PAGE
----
The Wright brothers get all the credit for the world’s first airplane. But behind the scenes on that December day in 1903 was another pioneer who was every bit as important to the mission, but far less celebrated — Charles Edward Taylor.
Taylor built the aluminum, water-cooled engine that gave flight to the Wright brothers’ dream. He was perhaps the world’s first aerospace machinist, and his ingenuity is still paying dividends today.
The Wright brothers and Taylor were pioneers in aviation. They understood that to get an aircraft in the air, every part and component of the aircraft would have to be designed and built with precision. And while the technology and materials have changed since that first flight, the science — and the importance of highly trained machinists — has not.
Today, aerospace machining combines the best of industrial machining with the best of precision science. It takes skill, ingenuity and a commitment to excellence. It combines the latest technologies such as computer numerical controlled (CNC) machining with reverse engineering and rapid prototyping. Aerospace machining touches every part of the aircraft— from the tail section to the fuselage to the landing gear and engine.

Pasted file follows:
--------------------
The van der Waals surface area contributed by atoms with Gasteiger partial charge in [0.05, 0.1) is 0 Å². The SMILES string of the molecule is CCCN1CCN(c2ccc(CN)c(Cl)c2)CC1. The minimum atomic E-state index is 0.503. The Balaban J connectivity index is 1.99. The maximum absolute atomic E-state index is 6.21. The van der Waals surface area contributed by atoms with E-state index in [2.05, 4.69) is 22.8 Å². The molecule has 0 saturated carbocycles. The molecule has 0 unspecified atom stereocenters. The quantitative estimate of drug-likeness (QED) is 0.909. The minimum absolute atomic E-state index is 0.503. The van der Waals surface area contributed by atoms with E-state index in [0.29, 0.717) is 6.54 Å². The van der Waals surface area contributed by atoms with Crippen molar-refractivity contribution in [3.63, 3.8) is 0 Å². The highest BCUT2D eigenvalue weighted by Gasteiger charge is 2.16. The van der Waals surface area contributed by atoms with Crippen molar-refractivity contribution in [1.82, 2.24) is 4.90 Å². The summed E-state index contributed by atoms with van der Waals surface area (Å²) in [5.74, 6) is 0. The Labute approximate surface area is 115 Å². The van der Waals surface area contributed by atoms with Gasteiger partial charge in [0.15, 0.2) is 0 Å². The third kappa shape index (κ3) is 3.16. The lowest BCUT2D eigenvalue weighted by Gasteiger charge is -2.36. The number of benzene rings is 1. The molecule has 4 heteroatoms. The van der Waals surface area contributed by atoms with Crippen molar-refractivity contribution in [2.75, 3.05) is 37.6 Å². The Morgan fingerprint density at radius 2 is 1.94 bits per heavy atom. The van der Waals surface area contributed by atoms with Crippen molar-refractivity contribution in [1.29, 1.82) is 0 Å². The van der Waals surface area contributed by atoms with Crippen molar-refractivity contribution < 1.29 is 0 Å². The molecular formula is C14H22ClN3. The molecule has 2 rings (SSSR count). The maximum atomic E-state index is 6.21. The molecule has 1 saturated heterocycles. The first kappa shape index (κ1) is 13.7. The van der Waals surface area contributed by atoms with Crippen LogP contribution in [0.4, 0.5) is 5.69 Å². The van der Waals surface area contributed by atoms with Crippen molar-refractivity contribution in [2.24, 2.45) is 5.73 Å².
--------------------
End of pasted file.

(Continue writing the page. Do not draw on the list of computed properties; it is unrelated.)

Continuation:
Imagine a 747 taking off without a landing gear, or an F-35 Lightning II without the parts and components to fire missiles. Neither would work, and no one would dare fly as a means of travel or defense. According to the U.S. Department of Transportation, major airlines serve nearly 50 million passengers a month. Next year, the U.S. military will gain a distinct advantage when the new F-35s roll off the line.
Yes, the world would be a much different place without aerospace machining and the constant innovation it lends to the industry. Industrial machining, with its focus on advanced engineering, has broken down the barrier of distance, made flight (as well as our world) a safer place, and helped the aerospace industry grow.
From high-precision plastic and metal prototypes to CNC machining, aerospace machining makes human flight possible. A lot has changed since the first flight in 1903 — machining has become more efficient and affordable — so to ensure you’re investing in the best tools for your next project, get a fast quote from PDS today.